Though most Canadians, being Canadian, must and do ask themselves why Frye with his international reputation chose to remain at Toronto instead of going to Harvard or Oxford (the two universities which being most admired best uphold our colonial outlook), they still find the obvious answer difficult to absorb. Frye makes a rather personal stab at it when he suggests that he remained at Toronto because the four year undergraduate program hooked him and he could henceforth never leave. The kind of inner Paradise that begins to take shape for a Toronto student in the honours program is, Frye suggests, man's real home. Having found it, why leave? Beyond that, however, Frye found in Canada the kind of environmental conditioning that fed and supported the critical viewpoint at which he finally arrived. Frye, as critic, is a constellator. He maps out the verbal universe by locating literary works in their appropriate places both in relation to themselves and to each other. His interest is in what binds literary works together, how they communicate with each other, and what that intricate system of communication means when understood at its major source, the Bible itself as "the Great Code of Art." James Polk, commenting (in his "Preface" to the recent collection of Frye's essays) on the title which he selected, Divisions on a Ground, has this to say:

    The title may also bring to mind Canada's geographical ground and the mapmaker's divisions which give us our shaping silhouette. Frye has often emphasized the importance of Canada's physical land-mass, noting that its empty spaces encourage a suspicion of nature and a "garrison mentality" in our cultural outlook. In the pieces collected here, he continues to explore Canadian space, pointing out, for example, that not only does it prompt a certain sobriety in our nature poetry, but that it also explains our bias for communications and communications theorists.

     Continuing his exploration of"Canadian space" (The Bush Garden is, of course, the title of his previous collection of Canadian essays), affirming again the inherent strength of its regionalism, Frye understands that regional voices do not finally constitute a network unless a communications system draws it out by bringing it into consciousness. Frye, therefore, should certainly be included along with Harold Innis (whom he admits he was slow to recognize) and Marshall McLuhan (about whom he has reservations) as one of the three outstanding "communications theorists" who have led and given international prestige to the intellectual life of this country. Though he describes himself as a "watcher" rather than a maker'' (''I have also been watching the Canadian cultural scene for about forty years," he told UNESCO's International Council of Philosophy and Humanistic Studies in September, 1977), he fully knows how intimate is the connection between watching and making when the mind is alert to its own activity. He has long rejected the subordination of the critical faculty to the creative, preferring, like (and unlike) Arnold (who subordinated in theory if not in practise the one to the other), to assert their necessary connection if the "power of the man" and the "power of the moment" were to be joined and knit together. "But he [Arnold] also assumed that the critical faculty was 'lower' than the creative one," Frye writes, "and I felt that this Romantic baggage of high and low metaphors was getting to be a nuisance." What Frye has been "watching" for the last forty-five years is also something which he has been "making" in the sense of giving it a human shape and meaning. It is for this reason that in this second collection of essays on Canadian culture he can take obvious pride in what he calls the "final phase" of our cultural growth "in which provincial culture becomes fully mature." This development occurs, he writes, "when the artist enters into the cultural heritage that his predecessors have drawn from, and paints or writes without any sense of a criterion external to himself and his public."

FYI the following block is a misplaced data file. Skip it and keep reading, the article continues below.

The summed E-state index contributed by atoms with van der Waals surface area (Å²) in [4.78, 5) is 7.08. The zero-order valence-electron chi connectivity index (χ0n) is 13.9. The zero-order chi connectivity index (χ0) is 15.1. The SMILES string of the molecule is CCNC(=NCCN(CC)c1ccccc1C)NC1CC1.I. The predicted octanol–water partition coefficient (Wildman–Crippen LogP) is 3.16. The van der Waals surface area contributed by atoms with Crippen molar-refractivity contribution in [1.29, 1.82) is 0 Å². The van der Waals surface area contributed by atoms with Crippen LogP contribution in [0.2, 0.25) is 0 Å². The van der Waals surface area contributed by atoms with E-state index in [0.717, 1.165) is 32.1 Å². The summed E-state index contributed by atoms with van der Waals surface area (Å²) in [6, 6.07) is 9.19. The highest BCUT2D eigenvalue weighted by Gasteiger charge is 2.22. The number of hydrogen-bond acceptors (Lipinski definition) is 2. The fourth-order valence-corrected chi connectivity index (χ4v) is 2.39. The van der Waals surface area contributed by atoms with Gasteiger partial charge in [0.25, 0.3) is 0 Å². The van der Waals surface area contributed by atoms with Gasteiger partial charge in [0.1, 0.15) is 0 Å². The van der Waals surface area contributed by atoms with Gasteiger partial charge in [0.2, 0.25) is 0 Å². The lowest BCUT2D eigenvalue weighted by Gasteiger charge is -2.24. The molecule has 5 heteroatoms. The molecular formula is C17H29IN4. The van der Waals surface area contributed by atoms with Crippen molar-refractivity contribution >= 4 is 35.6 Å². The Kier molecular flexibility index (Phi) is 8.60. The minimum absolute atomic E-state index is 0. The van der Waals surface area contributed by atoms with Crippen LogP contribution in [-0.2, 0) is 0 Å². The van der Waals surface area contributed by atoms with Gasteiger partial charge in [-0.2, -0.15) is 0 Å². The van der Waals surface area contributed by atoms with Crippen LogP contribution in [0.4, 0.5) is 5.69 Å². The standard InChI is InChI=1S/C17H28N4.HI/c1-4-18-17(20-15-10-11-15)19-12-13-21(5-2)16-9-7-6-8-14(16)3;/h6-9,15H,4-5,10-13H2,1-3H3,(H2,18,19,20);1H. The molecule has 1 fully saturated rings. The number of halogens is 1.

Frye, more than any other Canadian critic, has laid out for artists who wished in whatever way to avail themselves of it that "cultural heritage," assisting them thereby to affirm their necessary regionalism (or, if you like, "provincialism") in the same way that Aeschylus, for example, could affirm the few miles of Greece with which he was on intimate terms (Blake described what he could see from the roof of his cottage at Felpham as the universe). The fact that James Reaney did not have to travel beyond Lucan to find his own tragic content owes much to what Frye in this country helped as a critic to make current. "But if we look at the pictures of Kurelek on the prairies or Jack Chambers in Ontario, or read Buckler on the Maritimes or Rudy Wiebe on Alberta Mennonites," he writes, "we can see the 'provincial' aspect of Canadian culture going into reverse, from inarticulate form to articulate content."